Edwardsville, Ill. (PRWEB) April 17, 2013
Southern Illinois University Edwardsville hosts the seventh annual Greater St. Louis Botball Tournament on Saturday, April 20 in the Morris University Center Meridian Ballroom. A record 36 teams are registered for the competition that begins at 10 a.m.
Gary Mayer, Ph.D., an assistant professor of computer science in the SIUE School of Engineering, is one of the event organizers and is encouraged by the record participation.
“Botball puts the focus on the student as the students devise the solutions and implement them through the building of robots and programming robots’ behaviors,” Mayer said. “Getting young people engaged in STEM (science, technology, engineering and mathematics) activities such as the botball program is important because it helps develop critical thinking skills that can be applied to any career field.”
The theme of this year’s tournament is the Mars Sample Return (MSR) Mission. The students are building autonomous robots that will travel around a game board with four goals:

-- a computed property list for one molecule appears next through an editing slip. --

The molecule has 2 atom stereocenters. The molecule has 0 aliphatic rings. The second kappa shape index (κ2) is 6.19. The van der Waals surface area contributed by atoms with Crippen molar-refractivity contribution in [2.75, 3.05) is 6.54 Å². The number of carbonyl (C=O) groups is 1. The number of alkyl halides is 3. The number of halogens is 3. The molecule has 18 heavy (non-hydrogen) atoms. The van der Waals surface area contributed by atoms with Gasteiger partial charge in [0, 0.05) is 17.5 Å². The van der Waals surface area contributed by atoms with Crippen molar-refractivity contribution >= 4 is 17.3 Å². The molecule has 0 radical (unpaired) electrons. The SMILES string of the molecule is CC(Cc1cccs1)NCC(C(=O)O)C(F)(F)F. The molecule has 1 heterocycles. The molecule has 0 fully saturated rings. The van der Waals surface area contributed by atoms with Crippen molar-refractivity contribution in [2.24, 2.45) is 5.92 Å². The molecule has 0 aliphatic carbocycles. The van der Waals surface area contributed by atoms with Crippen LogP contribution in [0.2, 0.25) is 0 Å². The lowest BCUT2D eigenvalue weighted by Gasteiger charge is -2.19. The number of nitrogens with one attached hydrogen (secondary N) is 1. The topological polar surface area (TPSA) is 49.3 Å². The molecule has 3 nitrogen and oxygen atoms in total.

Mayer described the tasks in the tournament challenge as never having a single solution. The teams receive a kit with hundreds of parts such as sensors, motors and structural pieces. Students are free to be as inventive with the kit components as possible. The result is a fleet of unique robots that allow the students to see the strengths and weaknesses of different approaches, especially in head-to-head competition.
Double elimination rounds begin at 2 p.m. An awards presentation is set for 5:30 p.m. For more information visit the regional tournament website.
Edwardsville High School is the defending champion.
The SIUE School of Engineering offers one of the most comprehensive and affordable engineering programs in the St. Louis region with eight undergraduate degrees, five master’s degrees and a cooperative doctoral program, all housed in a state-of-the-art facility. Students learn from expert faculty, perform cutting-edge research, and participate in intercollegiate design competitions. Companies in the metropolitan St. Louis area provide students challenging internships and co-op opportunities which often turn into permanent employment. All undergraduate programs are accredited by their respective accreditation agencies.